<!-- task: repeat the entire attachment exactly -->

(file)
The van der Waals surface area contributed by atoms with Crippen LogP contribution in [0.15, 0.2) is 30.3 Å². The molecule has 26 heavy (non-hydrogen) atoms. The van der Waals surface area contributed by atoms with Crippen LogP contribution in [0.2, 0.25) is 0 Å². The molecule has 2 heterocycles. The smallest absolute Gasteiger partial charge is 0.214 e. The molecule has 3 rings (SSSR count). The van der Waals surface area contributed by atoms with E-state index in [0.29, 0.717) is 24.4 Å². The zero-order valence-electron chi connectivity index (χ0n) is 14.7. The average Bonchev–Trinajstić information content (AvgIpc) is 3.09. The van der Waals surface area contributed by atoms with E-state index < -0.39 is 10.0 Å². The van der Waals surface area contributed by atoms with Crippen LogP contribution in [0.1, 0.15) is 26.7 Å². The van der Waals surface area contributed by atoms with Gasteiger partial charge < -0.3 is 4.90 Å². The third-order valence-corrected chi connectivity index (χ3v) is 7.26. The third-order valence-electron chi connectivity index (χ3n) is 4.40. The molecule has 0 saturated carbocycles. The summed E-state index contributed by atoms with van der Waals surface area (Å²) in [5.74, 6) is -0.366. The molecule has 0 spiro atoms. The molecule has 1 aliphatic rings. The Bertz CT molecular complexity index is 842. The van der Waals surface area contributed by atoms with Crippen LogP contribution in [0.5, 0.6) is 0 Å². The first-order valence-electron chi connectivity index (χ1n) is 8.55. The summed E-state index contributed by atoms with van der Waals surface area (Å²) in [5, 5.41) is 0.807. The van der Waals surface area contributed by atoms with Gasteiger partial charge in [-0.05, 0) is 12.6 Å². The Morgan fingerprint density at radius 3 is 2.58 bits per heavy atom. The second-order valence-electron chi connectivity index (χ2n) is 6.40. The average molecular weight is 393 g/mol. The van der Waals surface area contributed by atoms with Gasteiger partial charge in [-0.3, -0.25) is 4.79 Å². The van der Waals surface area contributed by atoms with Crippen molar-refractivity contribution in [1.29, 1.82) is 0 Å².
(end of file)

The van der Waals surface area contributed by atoms with Crippen LogP contribution in [0.15, 0.2) is 30.3 Å². The molecule has 26 heavy (non-hydrogen) atoms. The van der Waals surface area contributed by atoms with Crippen LogP contribution in [0.2, 0.25) is 0 Å². The molecule has 2 heterocycles. The smallest absolute Gasteiger partial charge is 0.214 e. The molecule has 3 rings (SSSR count). The van der Waals surface area contributed by atoms with E-state index in [0.29, 0.717) is 24.4 Å². The zero-order valence-electron chi connectivity index (χ0n) is 14.7. The average Bonchev–Trinajstić information content (AvgIpc) is 3.09. The van der Waals surface area contributed by atoms with E-state index < -0.39 is 10.0 Å². The van der Waals surface area contributed by atoms with Crippen LogP contribution in [0.1, 0.15) is 26.7 Å². The van der Waals surface area contributed by atoms with Gasteiger partial charge < -0.3 is 4.90 Å². The third-order valence-corrected chi connectivity index (χ3v) is 7.26. The third-order valence-electron chi connectivity index (χ3n) is 4.40. The molecule has 0 saturated carbocycles. The summed E-state index contributed by atoms with van der Waals surface area (Å²) in [5.74, 6) is -0.366. The molecule has 0 spiro atoms. The molecule has 1 aliphatic rings. The Bertz CT molecular complexity index is 842. The van der Waals surface area contributed by atoms with Crippen LogP contribution in [0.5, 0.6) is 0 Å². The first-order valence-electron chi connectivity index (χ1n) is 8.55. The summed E-state index contributed by atoms with van der Waals surface area (Å²) in [5, 5.41) is 0.807. The van der Waals surface area contributed by atoms with Gasteiger partial charge in [-0.05, 0) is 12.6 Å². The Morgan fingerprint density at radius 3 is 2.58 bits per heavy atom. The second-order valence-electron chi connectivity index (χ2n) is 6.40. The average molecular weight is 393 g/mol. The van der Waals surface area contributed by atoms with Gasteiger partial charge in [-0.3, -0.25) is 4.79 Å². The van der Waals surface area contributed by atoms with Crippen molar-refractivity contribution in [1.29, 1.82) is 0 Å².